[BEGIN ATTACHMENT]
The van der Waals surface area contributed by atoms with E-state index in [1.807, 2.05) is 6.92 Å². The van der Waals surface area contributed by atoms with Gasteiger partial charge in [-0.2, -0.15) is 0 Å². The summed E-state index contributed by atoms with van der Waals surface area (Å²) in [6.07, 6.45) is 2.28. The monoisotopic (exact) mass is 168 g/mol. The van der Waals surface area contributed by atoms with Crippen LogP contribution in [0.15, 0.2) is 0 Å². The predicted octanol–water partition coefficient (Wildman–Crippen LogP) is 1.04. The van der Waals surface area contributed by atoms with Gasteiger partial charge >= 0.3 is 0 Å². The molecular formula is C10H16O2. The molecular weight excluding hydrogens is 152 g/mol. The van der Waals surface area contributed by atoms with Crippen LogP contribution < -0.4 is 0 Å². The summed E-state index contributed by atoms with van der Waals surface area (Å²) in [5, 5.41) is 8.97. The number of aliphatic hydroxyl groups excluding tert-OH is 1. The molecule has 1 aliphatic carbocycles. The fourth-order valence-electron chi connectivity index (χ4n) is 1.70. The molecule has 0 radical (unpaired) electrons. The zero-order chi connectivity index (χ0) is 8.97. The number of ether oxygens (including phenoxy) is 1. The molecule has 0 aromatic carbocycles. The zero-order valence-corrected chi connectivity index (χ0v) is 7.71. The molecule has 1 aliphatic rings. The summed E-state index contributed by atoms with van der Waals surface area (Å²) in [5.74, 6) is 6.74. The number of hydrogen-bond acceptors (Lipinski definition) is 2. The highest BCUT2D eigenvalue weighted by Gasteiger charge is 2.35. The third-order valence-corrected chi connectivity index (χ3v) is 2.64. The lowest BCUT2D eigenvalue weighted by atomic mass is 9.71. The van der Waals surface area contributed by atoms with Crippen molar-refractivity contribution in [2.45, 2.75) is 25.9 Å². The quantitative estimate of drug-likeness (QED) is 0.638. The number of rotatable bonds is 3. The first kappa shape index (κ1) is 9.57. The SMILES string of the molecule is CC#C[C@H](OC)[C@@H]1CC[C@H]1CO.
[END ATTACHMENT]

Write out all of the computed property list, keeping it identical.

The van der Waals surface area contributed by atoms with E-state index in [1.807, 2.05) is 6.92 Å². The van der Waals surface area contributed by atoms with Gasteiger partial charge in [-0.2, -0.15) is 0 Å². The summed E-state index contributed by atoms with van der Waals surface area (Å²) in [6.07, 6.45) is 2.28. The monoisotopic (exact) mass is 168 g/mol. The van der Waals surface area contributed by atoms with Crippen LogP contribution in [0.15, 0.2) is 0 Å². The predicted octanol–water partition coefficient (Wildman–Crippen LogP) is 1.04. The van der Waals surface area contributed by atoms with Gasteiger partial charge >= 0.3 is 0 Å². The molecular formula is C10H16O2. The molecular weight excluding hydrogens is 152 g/mol. The van der Waals surface area contributed by atoms with Crippen LogP contribution < -0.4 is 0 Å². The summed E-state index contributed by atoms with van der Waals surface area (Å²) in [5, 5.41) is 8.97. The number of aliphatic hydroxyl groups excluding tert-OH is 1. The molecule has 1 aliphatic carbocycles. The fourth-order valence-electron chi connectivity index (χ4n) is 1.70. The molecule has 0 radical (unpaired) electrons. The zero-order chi connectivity index (χ0) is 8.97. The number of ether oxygens (including phenoxy) is 1. The molecule has 0 aromatic carbocycles. The zero-order valence-corrected chi connectivity index (χ0v) is 7.71. The molecule has 1 aliphatic rings. The summed E-state index contributed by atoms with van der Waals surface area (Å²) in [5.74, 6) is 6.74. The number of hydrogen-bond acceptors (Lipinski definition) is 2. The highest BCUT2D eigenvalue weighted by Gasteiger charge is 2.35. The third-order valence-corrected chi connectivity index (χ3v) is 2.64. The lowest BCUT2D eigenvalue weighted by atomic mass is 9.71. The van der Waals surface area contributed by atoms with Crippen molar-refractivity contribution in [2.45, 2.75) is 25.9 Å². The quantitative estimate of drug-likeness (QED) is 0.638. The number of rotatable bonds is 3. The first kappa shape index (κ1) is 9.57. The SMILES string of the molecule is CC#C[C@H](OC)[C@@H]1CC[C@H]1CO.